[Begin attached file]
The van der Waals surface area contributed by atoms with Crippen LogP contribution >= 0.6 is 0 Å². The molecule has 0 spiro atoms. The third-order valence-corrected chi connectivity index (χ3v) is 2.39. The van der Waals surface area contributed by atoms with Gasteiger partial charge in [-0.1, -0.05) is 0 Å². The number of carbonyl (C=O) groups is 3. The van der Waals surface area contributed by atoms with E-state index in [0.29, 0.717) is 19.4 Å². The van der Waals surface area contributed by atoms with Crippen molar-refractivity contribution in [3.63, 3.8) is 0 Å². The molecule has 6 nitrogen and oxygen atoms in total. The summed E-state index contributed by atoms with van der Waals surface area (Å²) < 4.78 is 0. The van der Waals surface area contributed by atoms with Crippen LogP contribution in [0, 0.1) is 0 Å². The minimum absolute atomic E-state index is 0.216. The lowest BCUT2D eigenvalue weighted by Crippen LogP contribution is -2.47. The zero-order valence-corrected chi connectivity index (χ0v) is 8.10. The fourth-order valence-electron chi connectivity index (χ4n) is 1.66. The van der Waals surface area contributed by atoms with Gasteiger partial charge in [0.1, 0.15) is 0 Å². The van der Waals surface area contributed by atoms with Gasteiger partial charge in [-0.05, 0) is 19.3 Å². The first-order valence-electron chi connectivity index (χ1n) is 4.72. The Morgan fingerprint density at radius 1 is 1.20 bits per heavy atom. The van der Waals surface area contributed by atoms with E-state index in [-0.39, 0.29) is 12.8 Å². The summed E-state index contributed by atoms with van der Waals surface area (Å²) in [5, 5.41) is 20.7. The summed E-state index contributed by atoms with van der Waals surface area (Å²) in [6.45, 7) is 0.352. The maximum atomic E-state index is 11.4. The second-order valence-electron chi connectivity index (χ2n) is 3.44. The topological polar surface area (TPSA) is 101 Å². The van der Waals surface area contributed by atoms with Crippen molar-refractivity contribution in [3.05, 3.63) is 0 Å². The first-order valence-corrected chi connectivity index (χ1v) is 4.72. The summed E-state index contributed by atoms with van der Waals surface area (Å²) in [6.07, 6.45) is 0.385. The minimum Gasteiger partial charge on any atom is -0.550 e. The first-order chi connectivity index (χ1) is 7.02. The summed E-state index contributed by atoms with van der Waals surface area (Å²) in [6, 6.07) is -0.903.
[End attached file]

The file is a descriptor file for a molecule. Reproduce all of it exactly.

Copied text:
The van der Waals surface area contributed by atoms with Crippen LogP contribution >= 0.6 is 0 Å². The molecule has 0 spiro atoms. The third-order valence-corrected chi connectivity index (χ3v) is 2.39. The van der Waals surface area contributed by atoms with Gasteiger partial charge in [-0.1, -0.05) is 0 Å². The number of carbonyl (C=O) groups is 3. The van der Waals surface area contributed by atoms with E-state index in [0.29, 0.717) is 19.4 Å². The van der Waals surface area contributed by atoms with Crippen molar-refractivity contribution in [3.63, 3.8) is 0 Å². The molecule has 6 nitrogen and oxygen atoms in total. The summed E-state index contributed by atoms with van der Waals surface area (Å²) < 4.78 is 0. The van der Waals surface area contributed by atoms with Crippen LogP contribution in [0, 0.1) is 0 Å². The minimum absolute atomic E-state index is 0.216. The lowest BCUT2D eigenvalue weighted by Crippen LogP contribution is -2.47. The zero-order valence-corrected chi connectivity index (χ0v) is 8.10. The fourth-order valence-electron chi connectivity index (χ4n) is 1.66. The van der Waals surface area contributed by atoms with Gasteiger partial charge in [0.1, 0.15) is 0 Å². The van der Waals surface area contributed by atoms with Gasteiger partial charge in [-0.05, 0) is 19.3 Å². The first-order valence-electron chi connectivity index (χ1n) is 4.72. The Morgan fingerprint density at radius 1 is 1.20 bits per heavy atom. The van der Waals surface area contributed by atoms with E-state index in [-0.39, 0.29) is 12.8 Å². The summed E-state index contributed by atoms with van der Waals surface area (Å²) in [5, 5.41) is 20.7. The summed E-state index contributed by atoms with van der Waals surface area (Å²) in [6.45, 7) is 0.352. The maximum atomic E-state index is 11.4. The second-order valence-electron chi connectivity index (χ2n) is 3.44. The topological polar surface area (TPSA) is 101 Å². The van der Waals surface area contributed by atoms with Crippen molar-refractivity contribution in [3.05, 3.63) is 0 Å². The first-order valence-corrected chi connectivity index (χ1v) is 4.72. The summed E-state index contributed by atoms with van der Waals surface area (Å²) in [6.07, 6.45) is 0.385. The minimum Gasteiger partial charge on any atom is -0.550 e. The first-order chi connectivity index (χ1) is 7.02. The summed E-state index contributed by atoms with van der Waals surface area (Å²) in [6, 6.07) is -0.903.